January 23, 2017
There’s a marine clam so large that it can’t stuff itself in its shell. You might imagine that leaves it vulnerable to predators because its tender parts are so readily exposed (tender parts that are, apparently, lightly sweet and crispy).
But that clam also buries itself.
It’s the Pacific geoduck (pronounced gooey duck; Panopea generosa) clam, which has been reported to live more than 125 years. Like other bivalves, the geoduck filter feeds—which means it likely has some impact on water quality, although there don’t appear to be published studies on how much water an adult geoduck can filter a day or the degree to which it cleans the water relative to other bivalves.
Geoducks, like other bivalves spend the first weeks of their life in a larval state, floating around on ocean currents. When they begin to settle onto the substrate, they start to bury themselves, as deep as their siphons will allow. As they grow, they can bury themselves deeper, which provides additional protection from animals—including people—that might enjoy a tasty geoduck snack. Additionally, the pressure from the sand helps them keep their bivalve closed (the muscles which do this in other bivalves, like oysters, are not strong enough in geoducks to do this naturally). If you see one on the beach, in the wild, most likely you’ll notice it because it spurts a little fountain of water out occasionally, from its siphon. If you’re diving, you might only see the siphon, which resembles certain types of sea sponge (such as Alpysina archeri).
Like oysters, and many other mollusks, geoducks are a facet of the aquaculture/mariculture industry. Geoduck farms may look like a bunch of pipes plunged into a beach, which at low tide, may be exposed. Each pipe is seeded with a couple juvenile geoducks, which will remain in those pipes for a few years until they reach maturity (the exact timing of this depends on a number of factors, including water temperature). At that point, the geoducks are harvested by essentially super-saturating the surrounding sand with water and then extracting the geoduck by reaching one’s arm down into the pipe. The goal is to grab geoducks by their shell (so as not to damage the siphon) and then quickly wrap a rubber band around them to keep their shell closed.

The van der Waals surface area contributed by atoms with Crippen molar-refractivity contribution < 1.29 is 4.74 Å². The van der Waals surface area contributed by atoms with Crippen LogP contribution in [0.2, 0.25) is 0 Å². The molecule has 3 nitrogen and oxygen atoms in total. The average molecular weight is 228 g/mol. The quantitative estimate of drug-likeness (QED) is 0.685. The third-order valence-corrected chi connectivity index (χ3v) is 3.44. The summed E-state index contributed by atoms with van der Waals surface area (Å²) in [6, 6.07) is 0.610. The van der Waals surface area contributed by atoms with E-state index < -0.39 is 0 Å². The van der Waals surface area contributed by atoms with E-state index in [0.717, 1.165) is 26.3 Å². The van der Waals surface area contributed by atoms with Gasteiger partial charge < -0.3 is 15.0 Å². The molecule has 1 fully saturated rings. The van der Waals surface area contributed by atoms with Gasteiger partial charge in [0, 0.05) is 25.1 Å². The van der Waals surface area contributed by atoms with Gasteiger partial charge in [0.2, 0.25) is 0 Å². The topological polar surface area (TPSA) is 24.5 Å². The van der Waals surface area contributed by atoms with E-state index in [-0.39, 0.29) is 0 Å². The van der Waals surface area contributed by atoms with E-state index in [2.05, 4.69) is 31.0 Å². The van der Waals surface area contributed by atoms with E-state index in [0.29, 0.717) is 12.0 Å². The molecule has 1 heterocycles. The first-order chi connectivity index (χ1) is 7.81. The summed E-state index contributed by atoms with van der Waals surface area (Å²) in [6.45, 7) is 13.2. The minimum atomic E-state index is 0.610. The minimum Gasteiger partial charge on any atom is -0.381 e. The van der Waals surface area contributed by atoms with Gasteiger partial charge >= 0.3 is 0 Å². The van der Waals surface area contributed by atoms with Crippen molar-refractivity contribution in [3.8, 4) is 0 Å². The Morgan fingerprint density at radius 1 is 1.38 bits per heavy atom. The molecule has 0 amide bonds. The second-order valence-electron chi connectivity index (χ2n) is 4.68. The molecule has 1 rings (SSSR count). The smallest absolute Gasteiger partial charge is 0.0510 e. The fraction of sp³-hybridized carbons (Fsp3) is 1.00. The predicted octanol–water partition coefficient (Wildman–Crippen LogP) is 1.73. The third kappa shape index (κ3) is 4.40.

There have been some concerns, however, from environmentalists and property owners about the impacts of these geoduck farms on coastal ecology. One study showed no net negative ecological impacts of geoduck (although there has been a shift of species in areas with geoduck farms—for instance, halibut and flounder, which prefer uninterrupted bottom areas are scarcer, but other animals that like to congregate (and hide) around structures have increased in population). In fact, there’s evidence that geoduck farming may even work to recruit* eelgrass, an endangered species. However, another study, completed in 2015, showed that the particular practices of farming geoducks may have a negative impact on species, such as birds, since the netting used to protect geoducks also serves to protect the prey those birds might otherwise forage, such as small crabs.
Like many things, it seems to be, in part, a matter of scale. Double or triple the amount of geoducks farmed in the Puget Sound area, and we might see more impacts from geoducks themselves. As of right now, the primary impacts seem to be the methods of farming, and perhaps changes to these methods, in a move to become more sustainable for impacted species (predator species, such as salmon, great blue heron, and others), is to come. After all, one of the largest shellfish farms in the region claims to have a vested interest in maintaining geoduck health as a means of sustaining their business.
*Unfortunately, if netting is used to cover the geoducks, to prevent easy predation, the removal and replacement of the netting can cause eelgrass to die back.
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